KYSO Flash
Knock-Your-Socks-Off Art and Literature
Issue 6: Fall 2016
Prose Poem: 321 words


by Kika Dorsey

I’ve known the parched sky of the Sonoran Desert, where rattlesnakes lie, where saguaro cacti rise to the sun, surrendering, where mesquite and creosote bush carpet the ground. I have searched for the jaguar and gila monster among jackrabbits and black scorpions. I have burned with the sun.

Even dust and fire nurture the survivors. Even I with my cottonmouth can find a drink. There are springs in this desert, and in the evenings it sometimes rains, and I lift my mouth to the sky. It was here that I started my journey, the giving birth, the life of care.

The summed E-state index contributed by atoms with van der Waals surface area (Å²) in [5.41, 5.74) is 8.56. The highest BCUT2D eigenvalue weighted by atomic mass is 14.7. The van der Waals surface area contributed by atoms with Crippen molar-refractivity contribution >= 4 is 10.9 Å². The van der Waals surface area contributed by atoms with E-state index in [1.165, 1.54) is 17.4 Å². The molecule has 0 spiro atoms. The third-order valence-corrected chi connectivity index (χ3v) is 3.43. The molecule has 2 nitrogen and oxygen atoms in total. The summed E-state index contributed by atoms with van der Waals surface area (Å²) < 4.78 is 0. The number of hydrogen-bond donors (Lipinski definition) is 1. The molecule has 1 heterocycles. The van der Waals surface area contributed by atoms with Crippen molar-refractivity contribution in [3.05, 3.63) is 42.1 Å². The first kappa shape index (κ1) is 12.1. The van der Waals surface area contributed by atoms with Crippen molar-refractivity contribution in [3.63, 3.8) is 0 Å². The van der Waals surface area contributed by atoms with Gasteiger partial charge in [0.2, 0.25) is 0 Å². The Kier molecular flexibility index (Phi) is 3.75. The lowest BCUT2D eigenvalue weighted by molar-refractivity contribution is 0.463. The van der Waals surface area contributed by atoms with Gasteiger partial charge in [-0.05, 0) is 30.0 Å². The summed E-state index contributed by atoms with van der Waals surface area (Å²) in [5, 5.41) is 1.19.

Now I sometimes wonder how many bridges I have to burn to be alone. My body is wrapped in children, in pets, in mortgages and borders where the Mexicans roam thirsty, cacti needles in their feet. My country tells me to care for my home, and I pay its taxes for a war in another desert that is rocky and flat and mostly sand. Underneath is the oil that my car drinks. Underneath me are the roots that creep and hold, and sometimes they are so strong that I can’t move, and I have to wait for the wind.

The desert is yellow and green. I am the color of its darkening sky. I trudged across it with a handful of dogs and eggs in me that dropped like rain. One became my son that year, and I wrapped myself around the man and he pressed me into the mountains he climbed. Now I am taking care, and the bridges stand no matter how high the river rises, and the desert is a dream of the farmer who has to spend his days threshing the wheat and counting the rain. The desert is the wind through the cracked windows of my mind. The desert spreads like oil, and none of it is mine, though it lives inside me like thirst.


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